Gentleman

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GENTLEMAN. In the English law, according to Sir Edward Coke, is one who bears a coat of armor. 2 Inst. 667. In the United States, this word is unknown to the law, but in many places it is applied, by courtesy, to all men. See Poth. Proc. Crim. sect. 1, App. Sec. 3.

References in classic literature ?
Come in, gentlemen, come in," called D'Artagnan; "you are here in my apartment, and we are all faithful servants of the king and cardinal.
Then, gentlemen, you will not oppose our executing the orders we have received?
At this instant the sergeant, who had been for his orders, returned, and pointing to the three gentlemen in cloaks, said:
The passports are in order; let these three gentlemen pass.
And I, gentlemen, declare to you that I will not reply until I am in the presence of the general.
Beware, gentlemen, it is not to me you are now giving the lie, it is to your leader.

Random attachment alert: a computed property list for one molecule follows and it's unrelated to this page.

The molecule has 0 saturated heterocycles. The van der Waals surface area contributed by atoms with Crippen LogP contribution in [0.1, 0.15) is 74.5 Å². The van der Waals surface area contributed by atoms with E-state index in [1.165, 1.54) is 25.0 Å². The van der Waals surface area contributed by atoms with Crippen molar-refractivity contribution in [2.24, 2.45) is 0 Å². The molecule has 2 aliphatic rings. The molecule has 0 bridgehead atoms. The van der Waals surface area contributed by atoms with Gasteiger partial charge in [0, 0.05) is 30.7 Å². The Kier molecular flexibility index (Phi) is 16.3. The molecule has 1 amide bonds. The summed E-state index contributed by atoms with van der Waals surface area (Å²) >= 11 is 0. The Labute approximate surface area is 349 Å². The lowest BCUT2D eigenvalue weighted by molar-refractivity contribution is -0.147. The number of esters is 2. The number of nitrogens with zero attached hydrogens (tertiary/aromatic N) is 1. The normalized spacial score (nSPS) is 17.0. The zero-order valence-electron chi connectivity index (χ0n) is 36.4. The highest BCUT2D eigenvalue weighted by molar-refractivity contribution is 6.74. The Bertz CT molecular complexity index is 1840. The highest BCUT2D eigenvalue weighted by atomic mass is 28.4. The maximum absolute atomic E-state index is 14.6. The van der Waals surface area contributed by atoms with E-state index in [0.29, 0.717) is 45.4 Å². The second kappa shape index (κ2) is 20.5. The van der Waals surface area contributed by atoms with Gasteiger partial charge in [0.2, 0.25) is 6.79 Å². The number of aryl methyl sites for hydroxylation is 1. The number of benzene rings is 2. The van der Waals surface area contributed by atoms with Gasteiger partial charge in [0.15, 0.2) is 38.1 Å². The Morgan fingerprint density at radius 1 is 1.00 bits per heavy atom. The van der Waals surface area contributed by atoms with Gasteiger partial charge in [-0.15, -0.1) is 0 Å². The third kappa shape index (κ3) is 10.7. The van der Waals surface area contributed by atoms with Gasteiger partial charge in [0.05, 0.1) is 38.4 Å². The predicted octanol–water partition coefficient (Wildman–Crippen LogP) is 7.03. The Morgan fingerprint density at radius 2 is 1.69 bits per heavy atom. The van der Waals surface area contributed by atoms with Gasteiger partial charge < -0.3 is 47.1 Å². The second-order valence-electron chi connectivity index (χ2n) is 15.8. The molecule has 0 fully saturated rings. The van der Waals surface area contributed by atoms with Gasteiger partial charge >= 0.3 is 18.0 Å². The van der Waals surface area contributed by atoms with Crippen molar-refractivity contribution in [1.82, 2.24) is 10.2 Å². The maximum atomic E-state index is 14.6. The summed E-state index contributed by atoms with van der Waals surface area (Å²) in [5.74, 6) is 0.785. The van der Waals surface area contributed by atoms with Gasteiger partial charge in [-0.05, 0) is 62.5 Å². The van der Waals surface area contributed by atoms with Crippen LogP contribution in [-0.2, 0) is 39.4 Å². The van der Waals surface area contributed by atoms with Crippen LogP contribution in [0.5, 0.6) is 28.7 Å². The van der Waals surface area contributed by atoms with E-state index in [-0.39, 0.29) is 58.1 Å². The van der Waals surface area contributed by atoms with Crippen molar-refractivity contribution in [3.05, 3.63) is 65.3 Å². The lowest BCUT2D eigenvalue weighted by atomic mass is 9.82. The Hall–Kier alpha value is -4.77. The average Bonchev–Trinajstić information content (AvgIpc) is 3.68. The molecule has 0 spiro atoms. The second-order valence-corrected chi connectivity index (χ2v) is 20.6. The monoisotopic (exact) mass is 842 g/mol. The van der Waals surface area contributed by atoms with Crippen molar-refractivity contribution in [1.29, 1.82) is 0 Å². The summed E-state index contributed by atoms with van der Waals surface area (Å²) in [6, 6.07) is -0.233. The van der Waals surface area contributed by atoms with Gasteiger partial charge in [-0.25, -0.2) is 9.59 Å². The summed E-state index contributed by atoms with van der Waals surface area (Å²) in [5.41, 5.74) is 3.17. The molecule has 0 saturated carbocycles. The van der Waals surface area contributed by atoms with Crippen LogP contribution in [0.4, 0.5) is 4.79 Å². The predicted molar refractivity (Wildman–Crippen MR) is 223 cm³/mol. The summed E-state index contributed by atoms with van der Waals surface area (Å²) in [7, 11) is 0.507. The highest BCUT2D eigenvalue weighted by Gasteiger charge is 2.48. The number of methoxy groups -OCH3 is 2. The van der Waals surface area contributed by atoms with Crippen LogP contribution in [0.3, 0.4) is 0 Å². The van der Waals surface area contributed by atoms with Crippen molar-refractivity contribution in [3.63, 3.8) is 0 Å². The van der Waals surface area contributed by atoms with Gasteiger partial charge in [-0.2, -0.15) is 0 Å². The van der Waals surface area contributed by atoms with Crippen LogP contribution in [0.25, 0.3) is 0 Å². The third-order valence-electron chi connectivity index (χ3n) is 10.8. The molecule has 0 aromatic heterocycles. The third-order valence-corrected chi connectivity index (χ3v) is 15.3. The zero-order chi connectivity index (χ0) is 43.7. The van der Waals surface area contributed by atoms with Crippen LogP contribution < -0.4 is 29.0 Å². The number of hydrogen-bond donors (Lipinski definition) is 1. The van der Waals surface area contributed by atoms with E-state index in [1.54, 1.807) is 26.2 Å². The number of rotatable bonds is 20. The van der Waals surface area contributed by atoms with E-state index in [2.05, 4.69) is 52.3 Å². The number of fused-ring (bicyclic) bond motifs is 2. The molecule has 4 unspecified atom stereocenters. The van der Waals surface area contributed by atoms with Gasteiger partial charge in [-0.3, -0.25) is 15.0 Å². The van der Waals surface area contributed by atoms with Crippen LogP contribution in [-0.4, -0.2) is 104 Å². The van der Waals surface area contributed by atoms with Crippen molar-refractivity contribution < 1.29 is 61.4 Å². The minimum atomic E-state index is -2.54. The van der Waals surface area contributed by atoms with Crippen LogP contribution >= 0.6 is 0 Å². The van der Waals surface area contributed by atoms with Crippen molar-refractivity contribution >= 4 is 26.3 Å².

French gentlemen and Christians, pray to God for the soul and the reason of the son of your old rulers
A white smoke floated like a plume from the mouth of the musket, and a ball was flattened against a stone within six inches of the two gentlemen.
The gentlemen looked at each other and agreed that there was no help for it but to hurry the supper, and walk to the railway station--a distance of between five and six miles--in time to catch the last train.
A flash of lightning startled the gentlemen when they went to the window to look out: the thunderstorm began.
Joe, make room for one of these gentlemen on the box.
I wonder,' thought the boy, 'if one of these gentlemen knew there was nothing in the cupboard at home, whether he'd stop on purpose, and make believe that he wanted to call somewhere, that I might earn a trifle?